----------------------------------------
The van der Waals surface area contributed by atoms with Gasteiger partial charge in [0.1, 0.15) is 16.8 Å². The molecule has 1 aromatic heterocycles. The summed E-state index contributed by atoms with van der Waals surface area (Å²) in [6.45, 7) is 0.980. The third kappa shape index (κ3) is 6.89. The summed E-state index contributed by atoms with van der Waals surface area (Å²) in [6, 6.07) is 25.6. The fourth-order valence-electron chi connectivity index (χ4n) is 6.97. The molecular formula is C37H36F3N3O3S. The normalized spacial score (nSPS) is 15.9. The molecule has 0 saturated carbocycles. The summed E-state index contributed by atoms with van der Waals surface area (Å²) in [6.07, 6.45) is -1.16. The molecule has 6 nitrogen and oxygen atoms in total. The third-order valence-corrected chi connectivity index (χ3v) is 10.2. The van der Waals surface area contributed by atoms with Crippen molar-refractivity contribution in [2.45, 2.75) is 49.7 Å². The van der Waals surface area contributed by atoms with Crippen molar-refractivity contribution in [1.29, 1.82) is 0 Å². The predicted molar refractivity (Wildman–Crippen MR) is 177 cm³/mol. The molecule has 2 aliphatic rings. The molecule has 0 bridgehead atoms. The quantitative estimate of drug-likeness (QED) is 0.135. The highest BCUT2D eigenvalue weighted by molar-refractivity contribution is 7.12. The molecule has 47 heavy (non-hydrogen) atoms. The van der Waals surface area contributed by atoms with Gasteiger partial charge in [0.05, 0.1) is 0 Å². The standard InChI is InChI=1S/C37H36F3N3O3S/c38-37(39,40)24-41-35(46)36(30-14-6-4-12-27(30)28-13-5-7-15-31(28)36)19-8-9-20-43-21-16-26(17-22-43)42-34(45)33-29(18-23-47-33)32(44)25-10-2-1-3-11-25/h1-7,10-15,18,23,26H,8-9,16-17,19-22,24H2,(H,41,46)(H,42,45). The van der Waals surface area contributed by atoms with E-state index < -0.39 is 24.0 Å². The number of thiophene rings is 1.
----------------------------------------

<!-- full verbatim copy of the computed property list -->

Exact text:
The van der Waals surface area contributed by atoms with Gasteiger partial charge in [0.1, 0.15) is 16.8 Å². The molecule has 1 aromatic heterocycles. The summed E-state index contributed by atoms with van der Waals surface area (Å²) in [6.45, 7) is 0.980. The third kappa shape index (κ3) is 6.89. The summed E-state index contributed by atoms with van der Waals surface area (Å²) in [6, 6.07) is 25.6. The fourth-order valence-electron chi connectivity index (χ4n) is 6.97. The molecular formula is C37H36F3N3O3S. The normalized spacial score (nSPS) is 15.9. The molecule has 0 saturated carbocycles. The summed E-state index contributed by atoms with van der Waals surface area (Å²) in [6.07, 6.45) is -1.16. The molecule has 6 nitrogen and oxygen atoms in total. The third-order valence-corrected chi connectivity index (χ3v) is 10.2. The van der Waals surface area contributed by atoms with Crippen molar-refractivity contribution in [2.45, 2.75) is 49.7 Å². The van der Waals surface area contributed by atoms with Crippen molar-refractivity contribution in [1.29, 1.82) is 0 Å². The predicted molar refractivity (Wildman–Crippen MR) is 177 cm³/mol. The molecule has 2 aliphatic rings. The molecule has 0 bridgehead atoms. The quantitative estimate of drug-likeness (QED) is 0.135. The highest BCUT2D eigenvalue weighted by molar-refractivity contribution is 7.12. The molecule has 47 heavy (non-hydrogen) atoms. The van der Waals surface area contributed by atoms with Gasteiger partial charge in [0.05, 0.1) is 0 Å². The standard InChI is InChI=1S/C37H36F3N3O3S/c38-37(39,40)24-41-35(46)36(30-14-6-4-12-27(30)28-13-5-7-15-31(28)36)19-8-9-20-43-21-16-26(17-22-43)42-34(45)33-29(18-23-47-33)32(44)25-10-2-1-3-11-25/h1-7,10-15,18,23,26H,8-9,16-17,19-22,24H2,(H,41,46)(H,42,45). The van der Waals surface area contributed by atoms with E-state index < -0.39 is 24.0 Å². The number of thiophene rings is 1.